If the food menu of a bass consists of 357 items, it's important to realize that all 357 items
had to be seized and eaten for the first time, without any history or recognition. The proof is in the pudding,
most of the stuff we throw at bass doesn't look like anything from planet Earth...doesn't have to.
Think about when someone offers you a taste of something you've never had before.  You assess the meal.  How's it look?  Smell?  Any appealing characteristics?  Just because you never had it before doesn't mean you won't try it if it meets your assessment criteria. These things are based on profile.  I don't think a bass will go up to a bait and think hey thats a lizard, I wanted a worm.  LOL


As far as a bass being caught 3,4,5 times and then not take a lure shows my point to an extent.  The bass must not have been too smart to take it this many times. Now, I never said a bass was completely stupid but they sure are not as smart as some people think. Sooner or later the bass that has been caught on a particular lure a couple times will in time forget about it and when the opportinuity presents itself properly it will take that same bait again.  I have done this so many times.
 

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Dont quote me on this BUT I THINK I read somewhere that a bass can remember lures for about 1 month before he forgets.. I do not know if this is true or not, but I believe I read that somewhere.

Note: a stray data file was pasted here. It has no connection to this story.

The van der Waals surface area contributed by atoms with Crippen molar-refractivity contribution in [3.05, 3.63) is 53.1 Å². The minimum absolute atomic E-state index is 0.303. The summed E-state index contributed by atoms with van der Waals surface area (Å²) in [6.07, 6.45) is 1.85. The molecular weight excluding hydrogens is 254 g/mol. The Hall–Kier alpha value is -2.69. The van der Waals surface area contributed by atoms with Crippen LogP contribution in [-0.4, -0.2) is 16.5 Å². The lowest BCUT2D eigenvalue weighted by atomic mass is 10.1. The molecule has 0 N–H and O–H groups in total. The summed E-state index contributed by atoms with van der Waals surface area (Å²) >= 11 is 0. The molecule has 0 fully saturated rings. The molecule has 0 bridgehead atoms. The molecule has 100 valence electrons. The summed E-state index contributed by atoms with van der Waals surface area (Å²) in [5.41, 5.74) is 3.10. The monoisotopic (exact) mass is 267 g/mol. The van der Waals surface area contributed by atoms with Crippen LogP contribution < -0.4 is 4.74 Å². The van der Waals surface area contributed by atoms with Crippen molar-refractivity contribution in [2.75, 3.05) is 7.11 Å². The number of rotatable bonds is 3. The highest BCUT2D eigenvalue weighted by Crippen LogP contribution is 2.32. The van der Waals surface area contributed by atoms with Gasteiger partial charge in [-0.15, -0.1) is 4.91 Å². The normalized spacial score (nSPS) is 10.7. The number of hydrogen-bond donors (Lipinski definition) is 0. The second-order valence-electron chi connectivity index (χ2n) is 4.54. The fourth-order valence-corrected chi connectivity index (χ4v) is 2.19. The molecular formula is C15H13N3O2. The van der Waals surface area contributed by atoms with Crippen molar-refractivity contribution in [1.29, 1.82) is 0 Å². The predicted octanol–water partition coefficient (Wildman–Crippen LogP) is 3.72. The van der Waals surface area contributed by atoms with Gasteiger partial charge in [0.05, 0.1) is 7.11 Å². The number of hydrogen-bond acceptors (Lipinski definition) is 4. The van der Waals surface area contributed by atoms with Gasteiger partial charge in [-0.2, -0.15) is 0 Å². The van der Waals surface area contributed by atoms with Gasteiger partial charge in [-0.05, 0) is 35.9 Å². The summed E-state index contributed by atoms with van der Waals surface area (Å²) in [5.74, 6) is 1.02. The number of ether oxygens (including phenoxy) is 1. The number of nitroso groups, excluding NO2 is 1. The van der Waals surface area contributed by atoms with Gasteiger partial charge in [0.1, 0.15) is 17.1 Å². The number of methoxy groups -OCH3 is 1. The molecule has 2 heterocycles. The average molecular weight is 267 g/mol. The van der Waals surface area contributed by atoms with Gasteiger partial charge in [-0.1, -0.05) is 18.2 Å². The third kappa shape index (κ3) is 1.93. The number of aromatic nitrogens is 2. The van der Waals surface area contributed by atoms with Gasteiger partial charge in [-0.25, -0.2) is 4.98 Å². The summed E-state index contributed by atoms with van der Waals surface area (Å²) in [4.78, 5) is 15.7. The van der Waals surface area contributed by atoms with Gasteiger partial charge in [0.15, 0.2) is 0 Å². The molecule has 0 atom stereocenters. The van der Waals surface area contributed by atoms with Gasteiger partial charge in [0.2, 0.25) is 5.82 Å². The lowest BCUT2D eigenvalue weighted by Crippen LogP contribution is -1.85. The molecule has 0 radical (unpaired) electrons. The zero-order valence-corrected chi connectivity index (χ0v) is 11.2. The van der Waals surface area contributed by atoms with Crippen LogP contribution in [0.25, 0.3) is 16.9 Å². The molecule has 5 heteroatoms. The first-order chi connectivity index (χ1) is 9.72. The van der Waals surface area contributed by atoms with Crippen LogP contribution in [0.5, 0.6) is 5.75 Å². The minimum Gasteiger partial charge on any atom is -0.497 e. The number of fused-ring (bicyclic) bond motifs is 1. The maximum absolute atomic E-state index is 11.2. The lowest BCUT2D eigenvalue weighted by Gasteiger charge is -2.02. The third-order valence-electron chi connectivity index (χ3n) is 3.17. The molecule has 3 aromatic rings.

I know I have caught the same bass numerous of times in the pond Dennis and I fish alot at, on the same color and same soft plastic bait. ( within the same month.. ( sometimes the same day )

So, that may blow what I read out of the water huh....
 

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I'm sure all of us have become disappointed after spending good money on the hottest lure, only for 10,000 other anglers to throw it too, and eventuyally almost no bass bite it no matter how well presented. That's why I hang onto old classics like a Lucky 13 and Heddon River Runts. The older they are the less likely any bass alive has seen them. For years around here I encouraged folks to just pull a 6" plastic worm through spawn beds and they would catch nce bass. While that worked for many years, it stopped working. Bass treat them differently from lizards. They attack lizards to kill, while just butting Sweet Beavers and plastic minnows away the way they do panfish, swatting jigs, and lipping worms away from the bed. Lizard type baits simply work best because the lizard so closely resembles a salamanderl. I've stood on the shoreline and watched bedding bass for a long time. They have different strategies for different invaders. They ignore snakes, as snakes never bother beds directly but might come right up on a bed only to be escorted away. The bass turns and watches a snake passing by, that's about all. I've read lots of white papers in Fisheries journal that mostly agree a bass has a sophisticated sense of sight, able to correctly respond to objects as small as one fish egg in gravel. I doubt I could spot one egg in a pile of gravel. I've hunted for crayfish countless hours and can't number how many times a good one was right under my hand, but couldn't see past the camoflage. A bass can spot it. So I'm a firm believer in trying to discover what a bass wants today and match that look as closely as possible. I know not to swim a crayfish imitator 10' off bottom, as a very inexperienced bass would just know that ain't natural. But if I use a shad imitator I stand a chance of convincing a bass midway up the water column.

Jim